- Set-top boxes that are accessible to Canadians with disabilities (e.g., those who are blind or have a visual impairment) would be offered as they become available. The Commission would review customer service practices to ensure that all Canadians are well served.
Positions of parties
- Individual interveners, user groups and other organizations stated that set-top boxes, remote controls, EPGs and any other means to access content should be made more accessible for persons who are blind or have a visual impairment. Although some BDUs noted that they are currently offering remote controls that simplify access, they acknowledged the overall need in Canada for such remote controls. Further, they generally recognized the need for an audible EPG to enhance accessibility, but noted that changing an EPG could prove very expensive.
- Although various BDUs, including Rogers and Cogeco, stated that accessible remote controls are already available and being offered to Canadians, individual interveners and user groups noted the significant difficulties in obtaining those remote controls, often requiring sustained efforts on their part. Certain interveners and user groups argued that “availability” on paper does not mean that the necessary hardware is available to them, and that without more defined means to ensure availability, the wording in the Working Document “where available for procurement” could see BDUs rule out accessible set-top boxes based on self-imposed criteria.
- Certain interveners mentioned the potential increased feasibility of procuring more accessible equipment from manufacturers in the U.S., who, under the CVAA, must, by 20 December 2016, ensure that the on-screen text menus and program guides displayed on television by set-top boxes and other video programming equipment is accessible to people who are blind or have a visual impairment. Individual interveners, user groups, and BDUs such as Rogers and Cogeco stated that leveraging ongoing developments in accessible set-top boxes as a consequence of the implementation of the CVAA in the U.S. could allow Canadian BDUs to offer Canadians more accessible set-top boxes. Many interveners noted that Canadian BDUs have very little control over hardware development, and generally agreed that following the lead of the U.S. on accessible hardware would provide a feasible solution.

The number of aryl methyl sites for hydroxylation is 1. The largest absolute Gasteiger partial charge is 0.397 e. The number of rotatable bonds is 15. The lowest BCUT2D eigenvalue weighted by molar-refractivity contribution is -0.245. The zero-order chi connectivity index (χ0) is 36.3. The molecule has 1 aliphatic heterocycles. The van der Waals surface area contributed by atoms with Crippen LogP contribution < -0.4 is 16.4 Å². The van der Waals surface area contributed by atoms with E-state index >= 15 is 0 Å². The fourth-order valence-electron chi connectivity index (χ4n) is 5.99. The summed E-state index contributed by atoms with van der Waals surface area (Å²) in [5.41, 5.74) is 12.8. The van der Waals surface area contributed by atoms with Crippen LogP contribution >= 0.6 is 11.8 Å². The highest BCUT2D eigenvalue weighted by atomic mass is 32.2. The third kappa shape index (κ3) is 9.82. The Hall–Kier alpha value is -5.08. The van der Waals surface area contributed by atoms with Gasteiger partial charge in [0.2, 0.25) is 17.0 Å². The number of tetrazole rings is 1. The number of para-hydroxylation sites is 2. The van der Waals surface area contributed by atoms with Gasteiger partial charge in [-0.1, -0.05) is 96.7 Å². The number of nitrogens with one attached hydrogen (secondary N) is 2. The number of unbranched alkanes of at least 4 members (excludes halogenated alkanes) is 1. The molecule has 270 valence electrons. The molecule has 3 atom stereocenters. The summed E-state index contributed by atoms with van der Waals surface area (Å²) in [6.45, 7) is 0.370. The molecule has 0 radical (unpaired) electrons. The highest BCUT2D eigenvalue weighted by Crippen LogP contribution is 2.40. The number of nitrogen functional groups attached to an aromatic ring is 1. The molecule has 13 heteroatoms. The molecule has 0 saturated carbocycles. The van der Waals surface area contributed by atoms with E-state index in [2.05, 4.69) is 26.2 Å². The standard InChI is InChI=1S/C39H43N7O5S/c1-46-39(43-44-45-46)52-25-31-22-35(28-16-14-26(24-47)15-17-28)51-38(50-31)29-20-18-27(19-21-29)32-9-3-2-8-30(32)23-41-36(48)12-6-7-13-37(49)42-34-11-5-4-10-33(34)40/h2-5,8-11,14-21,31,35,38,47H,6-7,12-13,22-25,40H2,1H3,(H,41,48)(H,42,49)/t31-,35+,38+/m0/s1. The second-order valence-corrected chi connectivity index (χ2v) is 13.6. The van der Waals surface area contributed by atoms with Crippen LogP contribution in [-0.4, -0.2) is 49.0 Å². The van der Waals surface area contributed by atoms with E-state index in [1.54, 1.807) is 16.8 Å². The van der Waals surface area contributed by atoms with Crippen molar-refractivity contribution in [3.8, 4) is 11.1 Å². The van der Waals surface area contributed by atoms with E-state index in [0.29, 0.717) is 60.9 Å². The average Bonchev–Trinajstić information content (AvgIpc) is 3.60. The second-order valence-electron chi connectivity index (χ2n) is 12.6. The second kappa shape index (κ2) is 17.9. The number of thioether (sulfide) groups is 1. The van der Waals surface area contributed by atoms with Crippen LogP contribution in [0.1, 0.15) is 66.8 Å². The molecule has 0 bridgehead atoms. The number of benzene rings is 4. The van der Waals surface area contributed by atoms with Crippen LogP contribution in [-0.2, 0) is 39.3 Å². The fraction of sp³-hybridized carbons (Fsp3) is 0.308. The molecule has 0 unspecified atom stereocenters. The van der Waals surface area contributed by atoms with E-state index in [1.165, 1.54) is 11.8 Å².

Commission’s analysis and decisions
- The Commission acknowledges the technical challenges currently facing Canadians who are blind or have a visual impairment, or who have fine motor skill disabilities, in regard to accessing television content. The Commission considers that it is possible to make the means of accessing content more accessible. A significant proportion of the equipment suppliers to the Canadian BDU industry are based in the U.S., and the accessibility requirements set out in the CVAA are largely in line with what individual interveners and user groups have generally requested.
- Accordingly, the Commission will issue, in the near future, a call for comments on proposed amendments to the Broadcasting Distribution Regulations to require BDUs to make accessible set-top boxes and remote controls available to subscribers, where they are available for procurement and compatible with BDUs’ distribution systems.
Certain interveners expressed concerns that “where available for procurement” could result in availability on paper, but not in reality. To address these concerns and to assist the Commission in evaluating the effectiveness of the solutions offered by BDUs, the Commission will require BDUs to report annually on accessible solutions offered to Canadians. Accordingly, the Commission intends to impose a set of annual reporting requirements through conditions of licence on BDUs, detailing, for example:
- the availability of accessible set-top boxes and remote controls to customers of BDUs, and their accessibility features;
- the penetration of accessible set-top boxes and remote controls with the BDU’s customer base; and
- the number of accessibility-related queries received by the BDUs, and the number successfully resolved.
- Call for comments on a Television Service Provider Code of Conduct working document, Broadcasting Notice of Consultation CRTC 2015-105, 26 March 2015
- A World of Choice - A roadmap to maximize choice for TV viewers and to foster a healthy, dynamic TV market, Broadcasting Regulatory Policy CRTC 2015-96, 19 March 2015
- The way forward - Creating compelling and diverse Canadian programming, Broadcasting Regulatory Policy CRTC 2015-86, 12 March 2015
- Measures to address issues related to simultaneous substitution, Broadcasting Regulatory Policy CRTC 2015-25, 29 January 2015
- Over-the-air transmission of television signals and local programming, Broadcasting Regulatory Policy CRTC 2015-24, 29 January 2015
- Prohibition of 30-day cancellation policies, Broadcasting and Telecom Regulatory Policy CRTC 2014-576, 6 November 2014
- Amendments to various regulations, the standard conditions of licence for video-on-demand undertakings and certain exemption order - Provisions requiring the mandatory distribution of emergency alert messages, Broadcasting Regulatory Policy CRTC 2014-444 and Broadcasting Orders CRTC 2014-445, 2014-446, 2014-447 and 2014-448, 29 August 2014
- Let’s Talk TV, Broadcasting Notice of Consultation CRTC 2014-190, 24 April 2014, as amended by Broadcasting Notices of Consultation CRTC 2014-190-1, 20 June 2014; 2014-190-2, 23 June 2014; 2014-190-3, 21 August 2014; and 2014-190-4, 15 September 2014
- Let’s Talk TV: A conversation with Canadians about the future of television, Broadcasting Notice of Invitation CRTC 2013-563, 24 October 2013